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IBM seeks billions after GlobalFoundries drops chip effort

Daniel Nenni

Staff member
Never a dull moment in the semiconductor industry, absolutely:

"This lawsuit is yet another attempt by GlobalFoundries to cover up its fraud and deliberate breaches of contract in failing to fulfill its legal obligations to IBM, including the development and supply of high performance semiconductor chips," the company said in a statement. "IBM contributed $1.5 billion to Global Foundries to supply the next generation of chips, and Global Foundries utterly abandoned IBM as soon as the final payment was received and sold off assets from the deal for its own enrichment.

"IBM welcomes the opportunity to seek the recovery of the substantial damages it is due," the statement added.



New member
Question: Do you think this case will 'Settle' before there is any meaningful 'Discovery' takes place?
Azar line in the article may have been cut short:
"There was a reason why we pivoted," he said. "Now, we are profitable, and able to pay damages."
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Daniel Nenni

Staff member
Question: Do you think this case will 'Settle' before there is any meaningful 'Discovery' takes place?
Azar line in the article may have been cut short: "There was a reason why we pivoted," he said. "Now, we are profitable, and able to pay damages."

I'm looking into this but at first glance it reads like a shakedown. GF pivoted away from 7nm years ago and they just now bring suit? Right before the GF IPO? GF definitely got the better end of the IBM semiconductor acquisition but shame on IBM for doing the deal in the first place, absolutely. Lawyers.......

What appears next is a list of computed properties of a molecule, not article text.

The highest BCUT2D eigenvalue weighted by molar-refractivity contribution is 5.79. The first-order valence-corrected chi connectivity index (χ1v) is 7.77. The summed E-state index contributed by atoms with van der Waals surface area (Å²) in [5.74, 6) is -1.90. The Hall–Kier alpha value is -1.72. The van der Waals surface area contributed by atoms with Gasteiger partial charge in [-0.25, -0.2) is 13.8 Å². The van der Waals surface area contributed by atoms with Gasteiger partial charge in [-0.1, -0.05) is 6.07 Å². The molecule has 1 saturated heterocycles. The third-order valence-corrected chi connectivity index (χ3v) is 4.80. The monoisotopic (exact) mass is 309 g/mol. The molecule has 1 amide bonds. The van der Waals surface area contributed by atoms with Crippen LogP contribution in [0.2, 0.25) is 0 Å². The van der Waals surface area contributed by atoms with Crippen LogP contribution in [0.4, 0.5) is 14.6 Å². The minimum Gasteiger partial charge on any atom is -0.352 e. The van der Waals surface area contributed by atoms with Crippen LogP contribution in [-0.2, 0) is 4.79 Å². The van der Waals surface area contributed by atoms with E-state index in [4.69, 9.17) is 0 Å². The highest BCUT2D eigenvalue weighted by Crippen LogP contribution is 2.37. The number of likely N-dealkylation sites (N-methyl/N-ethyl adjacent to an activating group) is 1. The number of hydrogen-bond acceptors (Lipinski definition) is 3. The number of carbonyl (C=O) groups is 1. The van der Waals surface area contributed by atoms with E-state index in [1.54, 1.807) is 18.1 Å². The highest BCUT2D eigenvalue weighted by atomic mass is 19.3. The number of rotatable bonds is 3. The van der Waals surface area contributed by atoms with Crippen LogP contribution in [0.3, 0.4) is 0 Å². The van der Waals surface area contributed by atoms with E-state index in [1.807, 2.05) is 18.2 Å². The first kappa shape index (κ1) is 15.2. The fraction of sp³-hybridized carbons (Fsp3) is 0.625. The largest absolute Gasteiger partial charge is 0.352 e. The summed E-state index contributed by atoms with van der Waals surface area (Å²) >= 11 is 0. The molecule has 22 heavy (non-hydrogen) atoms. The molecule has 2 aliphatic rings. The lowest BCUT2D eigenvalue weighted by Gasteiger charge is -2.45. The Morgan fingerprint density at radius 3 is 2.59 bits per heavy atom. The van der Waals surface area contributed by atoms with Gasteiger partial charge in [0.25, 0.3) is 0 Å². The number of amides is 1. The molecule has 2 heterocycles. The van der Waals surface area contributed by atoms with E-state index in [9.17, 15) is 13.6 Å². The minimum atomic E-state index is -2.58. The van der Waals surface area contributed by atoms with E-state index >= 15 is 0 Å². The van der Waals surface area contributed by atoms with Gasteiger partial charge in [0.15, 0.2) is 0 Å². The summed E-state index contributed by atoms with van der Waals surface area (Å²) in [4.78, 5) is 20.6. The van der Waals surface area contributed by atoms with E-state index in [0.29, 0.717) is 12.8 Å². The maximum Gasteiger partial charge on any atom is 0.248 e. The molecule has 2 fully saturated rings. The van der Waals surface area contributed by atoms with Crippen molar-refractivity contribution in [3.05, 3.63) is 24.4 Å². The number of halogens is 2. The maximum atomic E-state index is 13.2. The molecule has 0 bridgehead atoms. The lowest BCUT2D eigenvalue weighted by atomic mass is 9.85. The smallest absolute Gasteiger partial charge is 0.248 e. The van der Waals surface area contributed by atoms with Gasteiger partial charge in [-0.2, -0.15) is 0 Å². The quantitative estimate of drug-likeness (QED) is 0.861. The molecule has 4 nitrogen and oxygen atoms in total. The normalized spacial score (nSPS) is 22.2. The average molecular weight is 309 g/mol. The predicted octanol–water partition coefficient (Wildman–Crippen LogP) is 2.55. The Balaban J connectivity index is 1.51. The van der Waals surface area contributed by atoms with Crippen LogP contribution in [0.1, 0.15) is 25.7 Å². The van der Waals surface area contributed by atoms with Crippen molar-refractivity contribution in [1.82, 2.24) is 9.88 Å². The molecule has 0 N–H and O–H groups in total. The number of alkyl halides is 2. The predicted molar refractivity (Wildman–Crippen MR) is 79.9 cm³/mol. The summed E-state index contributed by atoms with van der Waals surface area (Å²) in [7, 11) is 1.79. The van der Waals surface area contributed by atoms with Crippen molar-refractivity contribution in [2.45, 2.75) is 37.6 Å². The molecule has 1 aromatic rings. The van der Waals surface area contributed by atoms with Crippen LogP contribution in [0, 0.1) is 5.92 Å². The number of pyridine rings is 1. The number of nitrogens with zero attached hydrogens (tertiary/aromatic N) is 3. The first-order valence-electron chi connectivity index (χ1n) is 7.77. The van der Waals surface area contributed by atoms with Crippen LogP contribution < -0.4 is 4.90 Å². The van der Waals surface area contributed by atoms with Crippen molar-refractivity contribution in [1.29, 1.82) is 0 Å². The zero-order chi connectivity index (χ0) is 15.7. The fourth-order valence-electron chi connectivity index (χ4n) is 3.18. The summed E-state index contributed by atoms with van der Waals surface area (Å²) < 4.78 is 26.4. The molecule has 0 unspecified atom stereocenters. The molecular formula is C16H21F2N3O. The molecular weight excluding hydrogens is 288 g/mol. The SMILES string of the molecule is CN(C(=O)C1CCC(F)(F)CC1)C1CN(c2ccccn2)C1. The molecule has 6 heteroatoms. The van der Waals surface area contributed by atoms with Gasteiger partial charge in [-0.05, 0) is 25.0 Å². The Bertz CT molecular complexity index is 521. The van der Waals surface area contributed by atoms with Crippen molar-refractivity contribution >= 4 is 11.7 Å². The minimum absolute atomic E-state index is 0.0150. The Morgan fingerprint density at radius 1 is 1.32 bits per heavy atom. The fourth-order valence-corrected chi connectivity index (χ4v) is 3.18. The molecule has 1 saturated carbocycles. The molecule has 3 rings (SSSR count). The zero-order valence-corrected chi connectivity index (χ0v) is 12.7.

Hopefully they're not just trying to exploit the GF's chip crisis IPO for mere cash infusion and work to rebuild what has been lost. Mubadala and their McKinsey imbeciles totally reneged on the spirit of that deal and have been dismantling the future of those manufacturing operations for years, but truth is they were just dialing up common IBM practices to 11.

Intel's fall, TSMC/AMD's rise, and COVID have exposed their myopic financial cynicism. If there's any grain of truth to the "chip shortage" and "China threat" then spike the IPO, seize the assets, and use the money saved on consultants and middle manager hacks to beg engineers to return with raises and employee ownership. Otherwise as they say in Brazil, "it all ends in pizza".


IBM divested its Microelectronics Division to GF because the corporation did not view Micro as strategic - for years. It was capital intensive, IBM was migrating to software and services, MD was not profitable, and IBM's Fishkill facility would have required significant investment to enable a technology roadmap progression to support IBM mainframe CPUs. The GF acquisition provided a partnership with a Foundry player with 14nm and who was committed to invest in a leading edge roadmap. The 14nm node was actually a good success story for both companies. In return, GF got technology, patents, a talented workforce, a RF Foundry franchise and $1.5 bn.